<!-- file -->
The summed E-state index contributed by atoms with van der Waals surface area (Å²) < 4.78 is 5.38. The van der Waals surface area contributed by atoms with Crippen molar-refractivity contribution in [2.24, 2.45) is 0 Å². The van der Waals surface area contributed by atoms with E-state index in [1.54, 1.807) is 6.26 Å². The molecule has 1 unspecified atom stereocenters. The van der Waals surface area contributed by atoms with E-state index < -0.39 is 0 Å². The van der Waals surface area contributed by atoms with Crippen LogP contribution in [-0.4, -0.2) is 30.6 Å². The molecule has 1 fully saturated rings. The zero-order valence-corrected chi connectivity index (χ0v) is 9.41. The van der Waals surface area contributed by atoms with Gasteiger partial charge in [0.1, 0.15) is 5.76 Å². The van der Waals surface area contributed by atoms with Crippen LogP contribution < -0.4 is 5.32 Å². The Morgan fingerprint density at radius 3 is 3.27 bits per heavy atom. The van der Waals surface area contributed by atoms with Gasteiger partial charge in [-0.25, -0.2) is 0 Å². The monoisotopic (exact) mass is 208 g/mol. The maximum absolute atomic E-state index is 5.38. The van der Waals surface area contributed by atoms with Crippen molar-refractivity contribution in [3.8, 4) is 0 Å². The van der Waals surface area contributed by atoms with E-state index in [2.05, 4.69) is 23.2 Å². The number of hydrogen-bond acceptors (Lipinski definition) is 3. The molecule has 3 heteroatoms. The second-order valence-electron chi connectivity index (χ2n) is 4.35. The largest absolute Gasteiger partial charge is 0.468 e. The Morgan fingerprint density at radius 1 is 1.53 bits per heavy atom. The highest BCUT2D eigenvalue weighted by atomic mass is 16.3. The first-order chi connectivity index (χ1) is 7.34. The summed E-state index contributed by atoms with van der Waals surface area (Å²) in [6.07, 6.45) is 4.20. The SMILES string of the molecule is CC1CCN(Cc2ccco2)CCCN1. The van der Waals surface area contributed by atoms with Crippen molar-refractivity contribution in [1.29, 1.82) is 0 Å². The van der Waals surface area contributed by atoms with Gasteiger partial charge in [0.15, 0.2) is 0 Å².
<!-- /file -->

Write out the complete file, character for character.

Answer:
The summed E-state index contributed by atoms with van der Waals surface area (Å²) < 4.78 is 5.38. The van der Waals surface area contributed by atoms with Crippen molar-refractivity contribution in [2.24, 2.45) is 0 Å². The van der Waals surface area contributed by atoms with E-state index in [1.54, 1.807) is 6.26 Å². The molecule has 1 unspecified atom stereocenters. The van der Waals surface area contributed by atoms with E-state index < -0.39 is 0 Å². The van der Waals surface area contributed by atoms with Crippen LogP contribution in [-0.4, -0.2) is 30.6 Å². The molecule has 1 fully saturated rings. The zero-order valence-corrected chi connectivity index (χ0v) is 9.41. The van der Waals surface area contributed by atoms with Gasteiger partial charge in [0.1, 0.15) is 5.76 Å². The van der Waals surface area contributed by atoms with Crippen LogP contribution < -0.4 is 5.32 Å². The Morgan fingerprint density at radius 3 is 3.27 bits per heavy atom. The van der Waals surface area contributed by atoms with Gasteiger partial charge in [-0.25, -0.2) is 0 Å². The monoisotopic (exact) mass is 208 g/mol. The maximum absolute atomic E-state index is 5.38. The van der Waals surface area contributed by atoms with Crippen molar-refractivity contribution in [3.8, 4) is 0 Å². The van der Waals surface area contributed by atoms with E-state index in [2.05, 4.69) is 23.2 Å². The number of hydrogen-bond acceptors (Lipinski definition) is 3. The molecule has 3 heteroatoms. The second-order valence-electron chi connectivity index (χ2n) is 4.35. The largest absolute Gasteiger partial charge is 0.468 e. The Morgan fingerprint density at radius 1 is 1.53 bits per heavy atom. The highest BCUT2D eigenvalue weighted by atomic mass is 16.3. The first-order chi connectivity index (χ1) is 7.34. The summed E-state index contributed by atoms with van der Waals surface area (Å²) in [6.07, 6.45) is 4.20. The SMILES string of the molecule is CC1CCN(Cc2ccco2)CCCN1. The van der Waals surface area contributed by atoms with Crippen molar-refractivity contribution in [1.29, 1.82) is 0 Å². The van der Waals surface area contributed by atoms with Gasteiger partial charge in [0.15, 0.2) is 0 Å².